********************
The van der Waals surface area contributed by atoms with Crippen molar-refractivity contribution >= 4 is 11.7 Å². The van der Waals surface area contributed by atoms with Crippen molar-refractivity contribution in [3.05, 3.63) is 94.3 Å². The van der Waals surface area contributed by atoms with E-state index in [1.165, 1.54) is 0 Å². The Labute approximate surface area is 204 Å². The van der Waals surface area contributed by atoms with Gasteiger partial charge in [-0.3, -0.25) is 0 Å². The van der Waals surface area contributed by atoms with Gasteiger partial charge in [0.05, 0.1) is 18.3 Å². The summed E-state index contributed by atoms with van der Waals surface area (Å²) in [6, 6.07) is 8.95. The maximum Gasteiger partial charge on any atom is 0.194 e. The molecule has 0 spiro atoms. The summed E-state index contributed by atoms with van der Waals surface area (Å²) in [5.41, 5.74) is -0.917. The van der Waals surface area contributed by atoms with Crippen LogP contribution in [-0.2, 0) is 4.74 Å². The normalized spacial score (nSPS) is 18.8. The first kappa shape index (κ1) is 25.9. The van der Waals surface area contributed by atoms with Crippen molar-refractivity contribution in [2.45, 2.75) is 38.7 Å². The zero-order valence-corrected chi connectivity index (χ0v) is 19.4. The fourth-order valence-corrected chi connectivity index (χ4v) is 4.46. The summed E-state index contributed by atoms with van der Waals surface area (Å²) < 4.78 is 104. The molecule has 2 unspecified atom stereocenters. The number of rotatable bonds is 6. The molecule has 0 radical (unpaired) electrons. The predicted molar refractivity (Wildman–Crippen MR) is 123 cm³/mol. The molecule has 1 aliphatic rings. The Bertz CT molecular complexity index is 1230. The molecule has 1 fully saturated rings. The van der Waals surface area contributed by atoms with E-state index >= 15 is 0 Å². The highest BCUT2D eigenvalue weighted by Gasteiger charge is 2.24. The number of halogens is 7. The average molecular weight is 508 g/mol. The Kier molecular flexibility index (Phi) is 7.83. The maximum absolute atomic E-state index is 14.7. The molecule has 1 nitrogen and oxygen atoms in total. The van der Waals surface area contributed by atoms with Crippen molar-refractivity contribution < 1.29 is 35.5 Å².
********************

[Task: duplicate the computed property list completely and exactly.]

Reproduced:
The van der Waals surface area contributed by atoms with Crippen molar-refractivity contribution >= 4 is 11.7 Å². The van der Waals surface area contributed by atoms with Crippen molar-refractivity contribution in [3.05, 3.63) is 94.3 Å². The van der Waals surface area contributed by atoms with E-state index in [1.165, 1.54) is 0 Å². The Labute approximate surface area is 204 Å². The van der Waals surface area contributed by atoms with Gasteiger partial charge in [-0.3, -0.25) is 0 Å². The van der Waals surface area contributed by atoms with Gasteiger partial charge in [0.05, 0.1) is 18.3 Å². The summed E-state index contributed by atoms with van der Waals surface area (Å²) in [6, 6.07) is 8.95. The maximum Gasteiger partial charge on any atom is 0.194 e. The molecule has 0 spiro atoms. The summed E-state index contributed by atoms with van der Waals surface area (Å²) in [5.41, 5.74) is -0.917. The van der Waals surface area contributed by atoms with Crippen LogP contribution in [-0.2, 0) is 4.74 Å². The normalized spacial score (nSPS) is 18.8. The first kappa shape index (κ1) is 25.9. The van der Waals surface area contributed by atoms with Crippen molar-refractivity contribution in [2.45, 2.75) is 38.7 Å². The zero-order valence-corrected chi connectivity index (χ0v) is 19.4. The fourth-order valence-corrected chi connectivity index (χ4v) is 4.46. The summed E-state index contributed by atoms with van der Waals surface area (Å²) < 4.78 is 104. The molecule has 2 unspecified atom stereocenters. The number of rotatable bonds is 6. The molecule has 0 radical (unpaired) electrons. The predicted molar refractivity (Wildman–Crippen MR) is 123 cm³/mol. The molecule has 1 aliphatic rings. The Bertz CT molecular complexity index is 1230. The molecule has 1 fully saturated rings. The van der Waals surface area contributed by atoms with E-state index >= 15 is 0 Å². The highest BCUT2D eigenvalue weighted by Gasteiger charge is 2.24. The number of halogens is 7. The average molecular weight is 508 g/mol. The Kier molecular flexibility index (Phi) is 7.83. The maximum absolute atomic E-state index is 14.7. The molecule has 1 nitrogen and oxygen atoms in total. The van der Waals surface area contributed by atoms with Crippen molar-refractivity contribution < 1.29 is 35.5 Å².